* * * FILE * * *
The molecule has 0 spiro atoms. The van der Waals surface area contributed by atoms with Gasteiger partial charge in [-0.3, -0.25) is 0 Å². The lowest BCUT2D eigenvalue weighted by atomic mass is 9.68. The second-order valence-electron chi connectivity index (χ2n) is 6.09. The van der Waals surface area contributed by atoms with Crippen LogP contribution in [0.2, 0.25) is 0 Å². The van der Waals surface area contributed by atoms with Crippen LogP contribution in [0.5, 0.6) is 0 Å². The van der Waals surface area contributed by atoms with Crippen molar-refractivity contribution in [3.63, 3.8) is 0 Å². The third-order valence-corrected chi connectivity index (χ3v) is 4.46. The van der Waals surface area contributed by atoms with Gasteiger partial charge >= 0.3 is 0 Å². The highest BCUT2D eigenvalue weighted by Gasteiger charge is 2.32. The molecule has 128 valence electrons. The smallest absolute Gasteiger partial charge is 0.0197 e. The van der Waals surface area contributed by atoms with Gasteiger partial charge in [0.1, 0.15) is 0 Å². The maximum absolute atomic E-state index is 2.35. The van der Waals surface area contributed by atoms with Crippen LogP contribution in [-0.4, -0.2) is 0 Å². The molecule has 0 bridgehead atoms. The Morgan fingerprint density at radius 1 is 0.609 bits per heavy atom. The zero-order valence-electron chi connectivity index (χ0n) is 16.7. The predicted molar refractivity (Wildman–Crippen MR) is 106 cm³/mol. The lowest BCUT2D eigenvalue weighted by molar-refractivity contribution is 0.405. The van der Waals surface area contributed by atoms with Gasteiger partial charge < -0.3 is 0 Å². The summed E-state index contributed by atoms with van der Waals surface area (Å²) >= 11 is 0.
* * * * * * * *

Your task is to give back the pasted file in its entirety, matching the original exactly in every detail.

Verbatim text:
The molecule has 0 spiro atoms. The van der Waals surface area contributed by atoms with Gasteiger partial charge in [-0.3, -0.25) is 0 Å². The lowest BCUT2D eigenvalue weighted by atomic mass is 9.68. The second-order valence-electron chi connectivity index (χ2n) is 6.09. The van der Waals surface area contributed by atoms with Crippen LogP contribution in [0.2, 0.25) is 0 Å². The van der Waals surface area contributed by atoms with Crippen LogP contribution in [0.5, 0.6) is 0 Å². The van der Waals surface area contributed by atoms with Crippen molar-refractivity contribution in [3.63, 3.8) is 0 Å². The third-order valence-corrected chi connectivity index (χ3v) is 4.46. The van der Waals surface area contributed by atoms with Gasteiger partial charge >= 0.3 is 0 Å². The highest BCUT2D eigenvalue weighted by Gasteiger charge is 2.32. The molecule has 128 valence electrons. The smallest absolute Gasteiger partial charge is 0.0197 e. The van der Waals surface area contributed by atoms with Gasteiger partial charge in [0.1, 0.15) is 0 Å². The maximum absolute atomic E-state index is 2.35. The van der Waals surface area contributed by atoms with Crippen LogP contribution in [-0.4, -0.2) is 0 Å². The molecule has 0 bridgehead atoms. The Morgan fingerprint density at radius 1 is 0.609 bits per heavy atom. The zero-order valence-electron chi connectivity index (χ0n) is 16.7. The predicted molar refractivity (Wildman–Crippen MR) is 106 cm³/mol. The lowest BCUT2D eigenvalue weighted by molar-refractivity contribution is 0.405. The van der Waals surface area contributed by atoms with Gasteiger partial charge < -0.3 is 0 Å². The summed E-state index contributed by atoms with van der Waals surface area (Å²) >= 11 is 0.